Tomorrow I am going to take my bike to the top of a big hill to ride the Nordketten Singletrail, which is described on their website as “one of Europe’s steepest, longest and
most difficult mountain bike descents”. The trail is 4.9 km long and from what I can gather it’s really steep; it pretty much follows the natural slope of the mountain, right underneath the gondola. Various sections of North Shore dot the way and I am pretty excited about these, having never ridden anything like it before. I just really hope the forecast rain doesn’t come as I imagine things could get a little slippery, making those all important odds even harder to predict 

Monday, 24 August 2009

It’s been 10 days since I arrived in Innsbruck and boy has it been busy. I want to spend my time in Austria exploring my potential by mainly working on my weakness, which is sport climbing. I hope that if I can improve my endurance to a “respectable” level, projects will become significantly more attainable when I move back to the UK and my beloved, early next year.

Keith and I quickly set up a few ground rules to make sure our new regime would be as successful as possible. These include the concepts of “there is no such thing as a rest day” and “river tickets for unsatisfactory performance”. To explain in a little more detail, every day must be spent doing something active and beneficial to the goal. This is normally climbing, but when sore skin etc does not allow, then running, mountain biking, break dancing etc can take its place. In any of these activities, if your performance is less than satisfactory then you must get fully submerged in the (glacial fed) rivers running through the various valleys before returning home. The level you deem satisfactory will increase in-line with your standards in each discipline and is always set a little on the stern side.

I have now visited quite a few areas and climbed some amazing routes. Days normally involve warming up then flashing/onsighting, before redpointing any quick projects and moving on to trying long term goals. I think this is quite an effective way to spend my days as I am working on improving many different aspects of climbing, and in doing so I hope not becoming too shit at any aspect either. Having said that, I definitely feel weaker in a bouldering sense than I have in the past. Moves on some of the harder routes are actually really tough, to the extent that there are a couple of routes I am yet to climb from bolt to bolt. I guess this could partly be due to conditions, with temperatures rising some days to the upper 30’s. But this is more than likely and easy excuse, and come November I think I will be dropping back into Boulder mode with serious gusto.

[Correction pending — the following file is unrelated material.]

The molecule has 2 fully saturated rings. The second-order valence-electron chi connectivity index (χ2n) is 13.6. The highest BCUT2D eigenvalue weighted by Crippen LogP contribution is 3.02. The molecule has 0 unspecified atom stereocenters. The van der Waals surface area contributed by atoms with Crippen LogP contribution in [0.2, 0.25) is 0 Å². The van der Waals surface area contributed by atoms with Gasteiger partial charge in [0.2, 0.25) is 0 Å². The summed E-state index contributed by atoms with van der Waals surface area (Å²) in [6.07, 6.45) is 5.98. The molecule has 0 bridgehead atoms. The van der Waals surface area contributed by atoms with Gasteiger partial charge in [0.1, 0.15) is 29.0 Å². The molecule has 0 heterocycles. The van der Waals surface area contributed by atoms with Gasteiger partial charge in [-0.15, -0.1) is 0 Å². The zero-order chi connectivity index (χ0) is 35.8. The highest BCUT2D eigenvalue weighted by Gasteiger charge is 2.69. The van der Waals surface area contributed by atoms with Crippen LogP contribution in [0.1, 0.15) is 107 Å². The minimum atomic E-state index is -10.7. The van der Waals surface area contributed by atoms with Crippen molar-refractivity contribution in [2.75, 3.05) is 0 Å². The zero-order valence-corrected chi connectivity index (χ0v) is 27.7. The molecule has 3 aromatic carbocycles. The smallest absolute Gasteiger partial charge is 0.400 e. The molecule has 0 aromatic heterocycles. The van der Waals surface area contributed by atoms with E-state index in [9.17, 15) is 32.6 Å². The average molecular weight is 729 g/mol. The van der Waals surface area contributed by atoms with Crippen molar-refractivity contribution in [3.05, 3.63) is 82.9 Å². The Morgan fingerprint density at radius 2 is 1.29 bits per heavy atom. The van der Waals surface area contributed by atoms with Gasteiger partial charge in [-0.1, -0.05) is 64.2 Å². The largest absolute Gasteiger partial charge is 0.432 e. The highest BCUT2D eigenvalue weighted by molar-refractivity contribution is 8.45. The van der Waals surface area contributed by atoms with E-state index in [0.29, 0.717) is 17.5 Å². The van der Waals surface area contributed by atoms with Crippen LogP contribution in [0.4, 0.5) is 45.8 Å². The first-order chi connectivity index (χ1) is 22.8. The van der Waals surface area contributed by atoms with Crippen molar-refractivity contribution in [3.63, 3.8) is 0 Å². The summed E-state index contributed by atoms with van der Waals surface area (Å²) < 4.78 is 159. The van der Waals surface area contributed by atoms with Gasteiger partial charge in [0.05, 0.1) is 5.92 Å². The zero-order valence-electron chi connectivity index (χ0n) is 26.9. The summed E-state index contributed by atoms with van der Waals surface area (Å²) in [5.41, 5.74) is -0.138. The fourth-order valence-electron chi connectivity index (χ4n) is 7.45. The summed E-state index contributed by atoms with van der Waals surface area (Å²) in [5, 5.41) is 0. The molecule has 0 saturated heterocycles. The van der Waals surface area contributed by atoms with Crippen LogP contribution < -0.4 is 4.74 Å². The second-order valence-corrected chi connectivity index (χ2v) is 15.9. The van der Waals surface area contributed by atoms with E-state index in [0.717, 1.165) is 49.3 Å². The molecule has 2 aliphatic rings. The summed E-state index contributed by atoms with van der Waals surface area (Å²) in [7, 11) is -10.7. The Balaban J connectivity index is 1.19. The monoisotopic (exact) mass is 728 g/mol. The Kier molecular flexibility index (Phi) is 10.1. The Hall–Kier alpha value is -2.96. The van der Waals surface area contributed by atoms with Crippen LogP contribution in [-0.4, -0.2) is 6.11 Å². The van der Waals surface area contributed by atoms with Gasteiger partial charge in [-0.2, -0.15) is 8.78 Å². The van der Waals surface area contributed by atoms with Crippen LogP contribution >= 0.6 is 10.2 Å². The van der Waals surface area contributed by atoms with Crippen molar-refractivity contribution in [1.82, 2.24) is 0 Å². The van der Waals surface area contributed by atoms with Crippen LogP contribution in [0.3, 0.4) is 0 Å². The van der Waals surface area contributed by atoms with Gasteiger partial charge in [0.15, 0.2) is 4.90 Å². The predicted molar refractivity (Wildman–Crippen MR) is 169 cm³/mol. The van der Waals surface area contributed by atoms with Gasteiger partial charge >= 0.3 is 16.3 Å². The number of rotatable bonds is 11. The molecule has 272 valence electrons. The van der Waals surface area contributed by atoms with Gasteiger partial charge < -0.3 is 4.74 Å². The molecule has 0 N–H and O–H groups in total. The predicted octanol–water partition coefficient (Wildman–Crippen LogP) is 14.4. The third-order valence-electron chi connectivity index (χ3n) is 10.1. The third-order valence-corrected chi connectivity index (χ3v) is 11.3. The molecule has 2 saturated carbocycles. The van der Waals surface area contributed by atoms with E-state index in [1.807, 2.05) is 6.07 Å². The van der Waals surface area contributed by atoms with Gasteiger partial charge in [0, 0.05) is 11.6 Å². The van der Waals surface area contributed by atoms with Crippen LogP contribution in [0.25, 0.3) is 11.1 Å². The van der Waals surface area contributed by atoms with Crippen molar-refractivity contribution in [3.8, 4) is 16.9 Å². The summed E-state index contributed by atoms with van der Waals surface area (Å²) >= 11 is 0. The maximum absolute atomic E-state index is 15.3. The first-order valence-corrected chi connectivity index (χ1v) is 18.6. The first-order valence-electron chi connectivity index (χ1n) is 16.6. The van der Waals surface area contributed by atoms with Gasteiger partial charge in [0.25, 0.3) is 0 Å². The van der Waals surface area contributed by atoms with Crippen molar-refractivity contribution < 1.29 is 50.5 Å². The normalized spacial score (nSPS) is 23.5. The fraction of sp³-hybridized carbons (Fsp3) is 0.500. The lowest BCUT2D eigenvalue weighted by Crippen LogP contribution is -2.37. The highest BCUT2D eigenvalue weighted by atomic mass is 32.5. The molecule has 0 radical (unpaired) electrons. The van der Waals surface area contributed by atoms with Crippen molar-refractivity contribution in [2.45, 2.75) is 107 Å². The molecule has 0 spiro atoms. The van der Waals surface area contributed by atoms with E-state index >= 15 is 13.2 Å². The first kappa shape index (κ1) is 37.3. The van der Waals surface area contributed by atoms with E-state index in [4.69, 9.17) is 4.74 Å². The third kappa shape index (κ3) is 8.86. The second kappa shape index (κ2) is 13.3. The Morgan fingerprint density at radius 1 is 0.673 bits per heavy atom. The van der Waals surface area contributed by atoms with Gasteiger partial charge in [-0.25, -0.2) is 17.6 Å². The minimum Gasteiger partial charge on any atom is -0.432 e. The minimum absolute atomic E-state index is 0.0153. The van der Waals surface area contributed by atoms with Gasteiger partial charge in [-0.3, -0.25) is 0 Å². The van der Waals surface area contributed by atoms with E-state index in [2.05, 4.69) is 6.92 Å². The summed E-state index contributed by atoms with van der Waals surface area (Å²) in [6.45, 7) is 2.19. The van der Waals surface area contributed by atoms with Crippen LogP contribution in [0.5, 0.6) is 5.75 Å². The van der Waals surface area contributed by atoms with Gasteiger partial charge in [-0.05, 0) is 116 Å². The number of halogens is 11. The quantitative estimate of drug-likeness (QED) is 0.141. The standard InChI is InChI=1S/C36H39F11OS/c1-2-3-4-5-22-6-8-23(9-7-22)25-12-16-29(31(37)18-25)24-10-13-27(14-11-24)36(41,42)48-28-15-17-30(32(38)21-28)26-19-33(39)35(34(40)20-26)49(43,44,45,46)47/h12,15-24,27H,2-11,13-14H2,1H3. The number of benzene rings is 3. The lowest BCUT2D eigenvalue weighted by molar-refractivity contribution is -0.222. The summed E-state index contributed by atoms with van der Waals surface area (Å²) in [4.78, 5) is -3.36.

Saturday, 15 August 2009

I feel like almost every time I start a blog, I have to apologise for how shit I have been at writing since my last post. I have been uncomfortable with this repetitiveness for a little while now and so whilst on my last road trip, possibly somewhere in the south of France, I decided that even if I couldn't get regular Internet access, I would still write a new post every day and then post the relevent sectins at my earliest opportunity.

Internet turned out to be a rare luxury, or perhaps I was just too lazy to find it, but either way I began to develop quite a back catalogue of blog posts just waiting for the chance to be set free. The trials and tribulations of Ceuse, being locked in an exclusive gentlemans club in Chamonix, and my first taste of my amazing new home cliffs in Austria were all in there, in glorious techni-emotive detail, but then disaster struck.

Perhaps such perfectly constructed prose was never meant to be read, or maybe I am just an incompetent idiot, but fate dealt a vicious blow and my words disappeared forever. Whilst moving and resizing the partitions on my laptop hard drive to make room for a new operating system, I accidentally formatted the drive to leave nothing but an empty space.

I did think about trying to re-write the posts,but somehow the the act felt like it would be trying to pull something back from the memories that were meant to stay just that. What I did decide to do was to write a few short articles about my summer vacations (because there is now more than one) that will be published along with photos on the Wild Country website over the next month or so.

Anyway, The last few weeks have been spent in Mallorca with Emily and a collection of other wonderful people. Firstly was Em's Father Bob and his partner Dale, who we accompanied on their boat for a weeks sailing on the south coast. Just when the relaxing, sun bathing, good food and wine started to become too much, it was time for the next leg of our trip to begin - DWS dirtbag style!

Well that was the plan, but we were kindly invited to stay with my friend Neus and her boyfriend Lorenz in there gorgeous apartment in Palma. I first met Neus almost 1 year ago on the Red Bull Psicobloc trip and we immediately clicked. Since the trip, she has opened up her own Tattoo Studio which allows her to practice her love of creative graphic design in a very interesting way, a love which is super evident when you take a look at the walls of her apartment. So if your are in Porto Pollenca, and feel like a Tattoo,stop in and say hi.